The principle stated in the cases is sound; however, the Commonwealth's application of it to the facts of this case is not. For the principle to apply, the defendant must first perpetrate a crime (or other act) thereby bringing about, by obvious implication, the revocation of his license to remain in the dwelling or building. He must thereafter remain on the premises with the intention to commit a crime, which may be the completion of the robbery or any other crime. Only then are the elements of burglary satisfied under the principle.
The Wilburn Court also did not, contrary to Lewis's assertion, “suppl[y] the further clarification that this Court solicited” in our original opinion in this matter. The dichotomy of opinion we discussed regarding when revocation of a defendant's license or privilege to enter or remain on the premises occurs was not mentioned in or pertinent to the Wilburn case. In fact, the Wilburn Court found the manager's firing of a gun at Wilburn was “the functional equivalent” of a lawful order not to remain on the premises. It further held that a defendant's perpetration of a crime or other act would constitute “by obvious implication, the revocation of his license to remain in the dwelling or building.” Thus, the Supreme Court did not clarify the apparent conflict of precedents we discussed in our original Opinion in this case, nor did it provide the final word on the matter as Lewis contends. Therefore, we are unable to conclude we erred in affirming the trial court's disposition of Lewis's directed verdict motion.
Next, Lewis contends the overruling of Merritt by the Wilburn Court entitles him to a reversal. He argues the jury instruction given by the trial court in this case was based on the definition of a “deadly weapon” set forth in Merritt and we relied on that decision in finding the trial court's instruction was legally sufficient and did not amount to reversible error. Although we believe Lewis is correct in his assessment of the Wilburn decision and our earlier opinion, we cannot agree that he is entitled to a reversal.
The trial court's instruction defining a “deadly weapon” mirrored the language of Merritt. We affirmed the trial court's use of this language as it comported with the law in effect at the time the case was presented to the jury and the time of the appeal. Several months after we rendered our opinion, Wilburn overruled Merritt and its progeny insofar as they set forth the rule underlying the trial court's instruction herein that “any object intended by its user to convince the victim that it is a pistol or other deadly weapon, and does so convince him, is one.” However, a careful review of the Supreme Court's opinion reveals nothing to indicate the holding was to be applied retroactively.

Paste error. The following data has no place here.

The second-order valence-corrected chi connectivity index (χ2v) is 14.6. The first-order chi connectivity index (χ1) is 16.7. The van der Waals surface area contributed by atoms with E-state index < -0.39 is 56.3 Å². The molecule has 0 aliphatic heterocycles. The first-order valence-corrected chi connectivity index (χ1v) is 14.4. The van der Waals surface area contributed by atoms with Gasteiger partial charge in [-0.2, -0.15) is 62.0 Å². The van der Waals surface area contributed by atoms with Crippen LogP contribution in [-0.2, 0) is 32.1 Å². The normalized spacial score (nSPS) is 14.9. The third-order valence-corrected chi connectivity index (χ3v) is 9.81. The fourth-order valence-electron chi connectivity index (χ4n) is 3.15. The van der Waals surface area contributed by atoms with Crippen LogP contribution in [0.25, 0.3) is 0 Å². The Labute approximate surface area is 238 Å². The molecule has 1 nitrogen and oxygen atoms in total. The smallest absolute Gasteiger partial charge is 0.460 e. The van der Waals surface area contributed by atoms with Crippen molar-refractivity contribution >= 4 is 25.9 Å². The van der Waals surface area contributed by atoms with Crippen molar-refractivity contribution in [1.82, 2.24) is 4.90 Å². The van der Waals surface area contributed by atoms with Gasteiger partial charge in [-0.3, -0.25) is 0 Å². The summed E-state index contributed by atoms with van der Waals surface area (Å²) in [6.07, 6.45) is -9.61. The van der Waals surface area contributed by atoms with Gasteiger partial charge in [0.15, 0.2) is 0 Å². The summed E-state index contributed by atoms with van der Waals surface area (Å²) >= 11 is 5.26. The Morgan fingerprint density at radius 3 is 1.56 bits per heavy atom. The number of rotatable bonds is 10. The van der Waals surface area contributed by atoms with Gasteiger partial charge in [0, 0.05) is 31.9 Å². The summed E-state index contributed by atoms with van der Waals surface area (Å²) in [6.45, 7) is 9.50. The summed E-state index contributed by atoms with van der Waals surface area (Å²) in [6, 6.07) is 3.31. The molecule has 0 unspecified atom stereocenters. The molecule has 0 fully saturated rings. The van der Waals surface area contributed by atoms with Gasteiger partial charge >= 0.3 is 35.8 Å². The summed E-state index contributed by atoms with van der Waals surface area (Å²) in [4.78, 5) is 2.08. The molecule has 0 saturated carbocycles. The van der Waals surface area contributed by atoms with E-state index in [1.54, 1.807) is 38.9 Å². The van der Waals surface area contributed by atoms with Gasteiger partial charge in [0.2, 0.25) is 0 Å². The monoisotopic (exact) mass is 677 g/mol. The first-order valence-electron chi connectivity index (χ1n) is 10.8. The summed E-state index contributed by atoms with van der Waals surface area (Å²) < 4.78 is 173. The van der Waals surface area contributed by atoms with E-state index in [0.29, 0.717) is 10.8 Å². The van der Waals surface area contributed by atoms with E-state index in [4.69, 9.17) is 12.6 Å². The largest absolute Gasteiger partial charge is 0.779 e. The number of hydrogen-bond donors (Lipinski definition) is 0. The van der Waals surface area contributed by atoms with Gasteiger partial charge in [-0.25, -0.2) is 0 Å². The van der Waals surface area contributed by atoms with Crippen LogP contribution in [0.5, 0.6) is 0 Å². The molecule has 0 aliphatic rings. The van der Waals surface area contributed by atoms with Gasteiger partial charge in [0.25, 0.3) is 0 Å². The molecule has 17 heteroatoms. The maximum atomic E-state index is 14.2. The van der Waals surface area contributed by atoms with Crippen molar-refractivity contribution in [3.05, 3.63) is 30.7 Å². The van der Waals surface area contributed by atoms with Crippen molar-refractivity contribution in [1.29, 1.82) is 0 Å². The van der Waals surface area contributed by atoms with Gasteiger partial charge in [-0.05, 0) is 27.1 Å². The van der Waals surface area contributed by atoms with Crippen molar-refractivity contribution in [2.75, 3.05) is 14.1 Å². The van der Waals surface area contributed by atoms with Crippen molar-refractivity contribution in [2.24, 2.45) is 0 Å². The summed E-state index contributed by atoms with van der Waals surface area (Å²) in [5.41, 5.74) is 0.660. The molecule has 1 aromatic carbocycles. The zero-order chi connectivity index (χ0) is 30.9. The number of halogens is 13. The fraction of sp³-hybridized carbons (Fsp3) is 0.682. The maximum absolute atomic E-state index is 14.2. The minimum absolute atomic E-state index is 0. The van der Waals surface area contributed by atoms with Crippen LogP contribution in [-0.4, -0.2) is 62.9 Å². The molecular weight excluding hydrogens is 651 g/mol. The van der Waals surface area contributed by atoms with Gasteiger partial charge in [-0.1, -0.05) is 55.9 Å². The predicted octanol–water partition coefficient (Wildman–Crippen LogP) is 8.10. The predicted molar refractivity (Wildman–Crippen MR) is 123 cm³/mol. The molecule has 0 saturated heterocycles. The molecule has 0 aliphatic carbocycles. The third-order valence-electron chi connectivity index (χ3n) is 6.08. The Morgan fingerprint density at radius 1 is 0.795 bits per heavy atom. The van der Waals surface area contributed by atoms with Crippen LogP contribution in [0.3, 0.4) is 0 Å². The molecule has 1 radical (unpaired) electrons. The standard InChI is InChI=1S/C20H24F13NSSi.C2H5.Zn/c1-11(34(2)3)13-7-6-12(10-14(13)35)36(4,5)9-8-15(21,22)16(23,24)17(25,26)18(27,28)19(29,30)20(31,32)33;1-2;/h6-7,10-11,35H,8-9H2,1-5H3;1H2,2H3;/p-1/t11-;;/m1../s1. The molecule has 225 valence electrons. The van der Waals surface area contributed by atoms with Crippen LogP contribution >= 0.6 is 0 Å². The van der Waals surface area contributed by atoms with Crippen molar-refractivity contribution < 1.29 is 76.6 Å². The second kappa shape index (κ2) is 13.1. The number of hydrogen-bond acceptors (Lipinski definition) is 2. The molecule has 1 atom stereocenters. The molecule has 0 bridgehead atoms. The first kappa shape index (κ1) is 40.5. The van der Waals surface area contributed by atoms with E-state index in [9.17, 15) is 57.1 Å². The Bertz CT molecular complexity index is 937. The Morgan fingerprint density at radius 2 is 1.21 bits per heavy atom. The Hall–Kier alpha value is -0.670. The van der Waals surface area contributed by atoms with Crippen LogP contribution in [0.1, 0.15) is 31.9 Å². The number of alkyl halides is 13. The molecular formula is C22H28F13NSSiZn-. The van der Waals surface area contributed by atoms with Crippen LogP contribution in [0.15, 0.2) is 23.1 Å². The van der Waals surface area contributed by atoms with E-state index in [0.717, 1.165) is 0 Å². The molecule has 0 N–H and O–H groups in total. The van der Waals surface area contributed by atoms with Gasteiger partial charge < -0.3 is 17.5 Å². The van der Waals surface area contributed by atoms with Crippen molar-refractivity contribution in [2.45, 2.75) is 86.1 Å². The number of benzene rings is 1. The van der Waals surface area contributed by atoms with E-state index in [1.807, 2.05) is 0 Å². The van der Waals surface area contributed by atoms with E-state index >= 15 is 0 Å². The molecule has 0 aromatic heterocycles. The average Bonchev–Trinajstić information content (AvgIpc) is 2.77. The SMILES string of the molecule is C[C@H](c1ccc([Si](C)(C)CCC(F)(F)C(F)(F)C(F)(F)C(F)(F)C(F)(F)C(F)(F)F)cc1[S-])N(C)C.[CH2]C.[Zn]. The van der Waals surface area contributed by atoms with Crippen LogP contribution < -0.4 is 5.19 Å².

Generally, absent a clearly expressed intent to the contrary, our courts invoke the rule against retroactive application of a statute or decision, because retroactivity is not favored in the law. See KRS 446.080(3) (“no statute shall be construed to be retroactive, unless expressly so declared”); see also Commonwealth ex rel. Conway v. Thompson, 300 S.W.3d 152, 166–67 (Ky.2009) (retroactive application of statutes improper unless legislative intent to do so is clearly manifested); BellSouth Telecommunications, Inc. v. Southeast Telephone, Inc., 462 F.2d 650 (6 th Circ. (Ky.) 2006) (same). It is abundantly clear that “in cases involving new judicial precedent, a court is to apply the law in effect at the time it renders its decision.” Carpenter–Moore v. Carpenter, 323 S.W.3d 11, 16 (Ky.2010) (internal quotation marks and citation omitted); see also Landgraf v. USI Film Prods., 511 U.S. 244, 264, 114 S.Ct. 1483, 128 L.Ed.2d 229 (1994).
In the case sub judice, as was proper for it to do, the trial court used Merritt, the law in effect at the time, as a guide to crafting its instructions. That law remained in effect until only recently. Merritt represented the law in this Commonwealth at the time of Lewis's trial and at the time of our review of those proceedings. We held the trial court properly instructed the jury based on the law in existence at the time. Based on our reading of Wilburn, we discern no reason to now retroactively apply the Supreme Court's reasoning to this case to find the trial court erred in doing as it was charged to do. There was no error in the trial court's instructions.
For the foregoing reasons, the judgment of the Jefferson Circuit Court is affirmed.